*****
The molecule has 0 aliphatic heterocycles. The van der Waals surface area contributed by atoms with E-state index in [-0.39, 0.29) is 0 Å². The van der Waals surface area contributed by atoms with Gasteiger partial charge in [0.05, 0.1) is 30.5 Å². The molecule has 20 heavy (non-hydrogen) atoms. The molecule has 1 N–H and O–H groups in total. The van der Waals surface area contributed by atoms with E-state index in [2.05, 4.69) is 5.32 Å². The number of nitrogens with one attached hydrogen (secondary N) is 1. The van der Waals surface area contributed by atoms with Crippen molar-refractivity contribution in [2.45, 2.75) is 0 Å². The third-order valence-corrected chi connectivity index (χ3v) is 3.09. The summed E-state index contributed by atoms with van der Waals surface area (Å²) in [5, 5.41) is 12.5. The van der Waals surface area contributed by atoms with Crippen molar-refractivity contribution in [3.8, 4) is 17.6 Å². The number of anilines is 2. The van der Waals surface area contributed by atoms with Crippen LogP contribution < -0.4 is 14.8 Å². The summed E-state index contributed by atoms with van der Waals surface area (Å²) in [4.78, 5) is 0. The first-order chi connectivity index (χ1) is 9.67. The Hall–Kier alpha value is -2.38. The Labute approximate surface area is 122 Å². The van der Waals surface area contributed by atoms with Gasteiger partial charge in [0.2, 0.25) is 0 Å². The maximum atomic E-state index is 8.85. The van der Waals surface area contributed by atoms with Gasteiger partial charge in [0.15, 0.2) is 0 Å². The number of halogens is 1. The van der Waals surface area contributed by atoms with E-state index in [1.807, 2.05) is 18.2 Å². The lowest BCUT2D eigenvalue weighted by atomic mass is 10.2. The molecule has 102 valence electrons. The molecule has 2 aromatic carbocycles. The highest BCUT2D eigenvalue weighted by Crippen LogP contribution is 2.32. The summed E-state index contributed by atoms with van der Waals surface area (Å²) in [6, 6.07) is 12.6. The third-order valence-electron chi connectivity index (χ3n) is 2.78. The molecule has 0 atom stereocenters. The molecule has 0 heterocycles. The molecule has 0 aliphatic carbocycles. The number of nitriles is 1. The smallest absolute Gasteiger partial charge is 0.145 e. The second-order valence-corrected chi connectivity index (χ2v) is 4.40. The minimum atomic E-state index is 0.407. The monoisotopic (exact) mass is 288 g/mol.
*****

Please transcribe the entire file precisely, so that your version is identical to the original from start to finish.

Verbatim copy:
The molecule has 0 aliphatic heterocycles. The van der Waals surface area contributed by atoms with E-state index in [-0.39, 0.29) is 0 Å². The van der Waals surface area contributed by atoms with Gasteiger partial charge in [0.05, 0.1) is 30.5 Å². The molecule has 20 heavy (non-hydrogen) atoms. The molecule has 1 N–H and O–H groups in total. The van der Waals surface area contributed by atoms with E-state index in [2.05, 4.69) is 5.32 Å². The number of nitrogens with one attached hydrogen (secondary N) is 1. The van der Waals surface area contributed by atoms with Crippen molar-refractivity contribution in [2.45, 2.75) is 0 Å². The third-order valence-corrected chi connectivity index (χ3v) is 3.09. The summed E-state index contributed by atoms with van der Waals surface area (Å²) in [5, 5.41) is 12.5. The van der Waals surface area contributed by atoms with Crippen molar-refractivity contribution in [3.8, 4) is 17.6 Å². The number of anilines is 2. The van der Waals surface area contributed by atoms with Crippen LogP contribution < -0.4 is 14.8 Å². The summed E-state index contributed by atoms with van der Waals surface area (Å²) in [4.78, 5) is 0. The first-order chi connectivity index (χ1) is 9.67. The Hall–Kier alpha value is -2.38. The Labute approximate surface area is 122 Å². The van der Waals surface area contributed by atoms with Gasteiger partial charge in [0.2, 0.25) is 0 Å². The maximum atomic E-state index is 8.85. The van der Waals surface area contributed by atoms with Gasteiger partial charge in [0.15, 0.2) is 0 Å². The number of halogens is 1. The van der Waals surface area contributed by atoms with E-state index in [1.807, 2.05) is 18.2 Å². The lowest BCUT2D eigenvalue weighted by atomic mass is 10.2. The molecule has 102 valence electrons. The molecule has 2 aromatic carbocycles. The highest BCUT2D eigenvalue weighted by Crippen LogP contribution is 2.32. The summed E-state index contributed by atoms with van der Waals surface area (Å²) in [6, 6.07) is 12.6. The third-order valence-electron chi connectivity index (χ3n) is 2.78. The molecule has 0 atom stereocenters. The molecule has 0 heterocycles. The molecule has 0 aliphatic carbocycles. The number of nitriles is 1. The smallest absolute Gasteiger partial charge is 0.145 e. The second-order valence-corrected chi connectivity index (χ2v) is 4.40. The minimum atomic E-state index is 0.407. The monoisotopic (exact) mass is 288 g/mol.